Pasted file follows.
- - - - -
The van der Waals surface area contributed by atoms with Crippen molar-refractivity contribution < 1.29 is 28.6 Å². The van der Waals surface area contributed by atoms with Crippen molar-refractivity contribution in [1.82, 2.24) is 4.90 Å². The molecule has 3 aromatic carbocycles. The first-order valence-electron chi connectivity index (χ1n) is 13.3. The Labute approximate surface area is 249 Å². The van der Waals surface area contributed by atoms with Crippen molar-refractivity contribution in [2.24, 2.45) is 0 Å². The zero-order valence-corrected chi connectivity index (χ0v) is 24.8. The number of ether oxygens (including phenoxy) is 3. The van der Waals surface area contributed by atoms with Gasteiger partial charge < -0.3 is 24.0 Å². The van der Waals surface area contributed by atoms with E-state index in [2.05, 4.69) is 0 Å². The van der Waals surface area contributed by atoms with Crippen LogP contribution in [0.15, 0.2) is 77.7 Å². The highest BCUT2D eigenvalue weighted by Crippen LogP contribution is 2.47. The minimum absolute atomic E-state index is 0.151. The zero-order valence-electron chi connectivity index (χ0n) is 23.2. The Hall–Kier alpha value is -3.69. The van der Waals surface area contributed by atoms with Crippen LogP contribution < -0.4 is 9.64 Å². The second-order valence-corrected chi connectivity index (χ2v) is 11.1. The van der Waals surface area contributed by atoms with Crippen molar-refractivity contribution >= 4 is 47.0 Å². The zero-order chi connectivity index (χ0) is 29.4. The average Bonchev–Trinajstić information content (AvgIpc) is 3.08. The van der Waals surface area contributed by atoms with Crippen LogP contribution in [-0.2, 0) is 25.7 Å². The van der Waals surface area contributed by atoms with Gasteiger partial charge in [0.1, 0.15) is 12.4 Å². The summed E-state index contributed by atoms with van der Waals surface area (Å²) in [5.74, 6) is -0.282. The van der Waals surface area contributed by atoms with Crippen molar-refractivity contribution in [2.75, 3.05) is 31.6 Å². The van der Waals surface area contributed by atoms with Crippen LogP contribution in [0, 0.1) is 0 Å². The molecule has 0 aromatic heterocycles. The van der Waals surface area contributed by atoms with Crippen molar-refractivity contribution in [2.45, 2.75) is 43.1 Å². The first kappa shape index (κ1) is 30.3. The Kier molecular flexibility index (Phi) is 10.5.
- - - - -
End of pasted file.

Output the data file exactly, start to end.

The van der Waals surface area contributed by atoms with Crippen molar-refractivity contribution < 1.29 is 28.6 Å². The van der Waals surface area contributed by atoms with Crippen molar-refractivity contribution in [1.82, 2.24) is 4.90 Å². The molecule has 3 aromatic carbocycles. The first-order valence-electron chi connectivity index (χ1n) is 13.3. The Labute approximate surface area is 249 Å². The van der Waals surface area contributed by atoms with Crippen molar-refractivity contribution in [2.24, 2.45) is 0 Å². The zero-order valence-corrected chi connectivity index (χ0v) is 24.8. The number of ether oxygens (including phenoxy) is 3. The van der Waals surface area contributed by atoms with Gasteiger partial charge < -0.3 is 24.0 Å². The van der Waals surface area contributed by atoms with E-state index in [2.05, 4.69) is 0 Å². The van der Waals surface area contributed by atoms with Crippen LogP contribution in [0.15, 0.2) is 77.7 Å². The highest BCUT2D eigenvalue weighted by Crippen LogP contribution is 2.47. The minimum absolute atomic E-state index is 0.151. The zero-order valence-electron chi connectivity index (χ0n) is 23.2. The Hall–Kier alpha value is -3.69. The van der Waals surface area contributed by atoms with Crippen LogP contribution < -0.4 is 9.64 Å². The second-order valence-corrected chi connectivity index (χ2v) is 11.1. The van der Waals surface area contributed by atoms with Crippen molar-refractivity contribution >= 4 is 47.0 Å². The zero-order chi connectivity index (χ0) is 29.4. The average Bonchev–Trinajstić information content (AvgIpc) is 3.08. The van der Waals surface area contributed by atoms with Crippen LogP contribution in [-0.2, 0) is 25.7 Å². The van der Waals surface area contributed by atoms with Gasteiger partial charge in [0.1, 0.15) is 12.4 Å². The summed E-state index contributed by atoms with van der Waals surface area (Å²) in [5.74, 6) is -0.282. The van der Waals surface area contributed by atoms with Crippen molar-refractivity contribution in [2.75, 3.05) is 31.6 Å². The van der Waals surface area contributed by atoms with Crippen LogP contribution in [0, 0.1) is 0 Å². The molecule has 0 aromatic heterocycles. The van der Waals surface area contributed by atoms with Crippen molar-refractivity contribution in [2.45, 2.75) is 43.1 Å². The first kappa shape index (κ1) is 30.3. The Kier molecular flexibility index (Phi) is 10.5.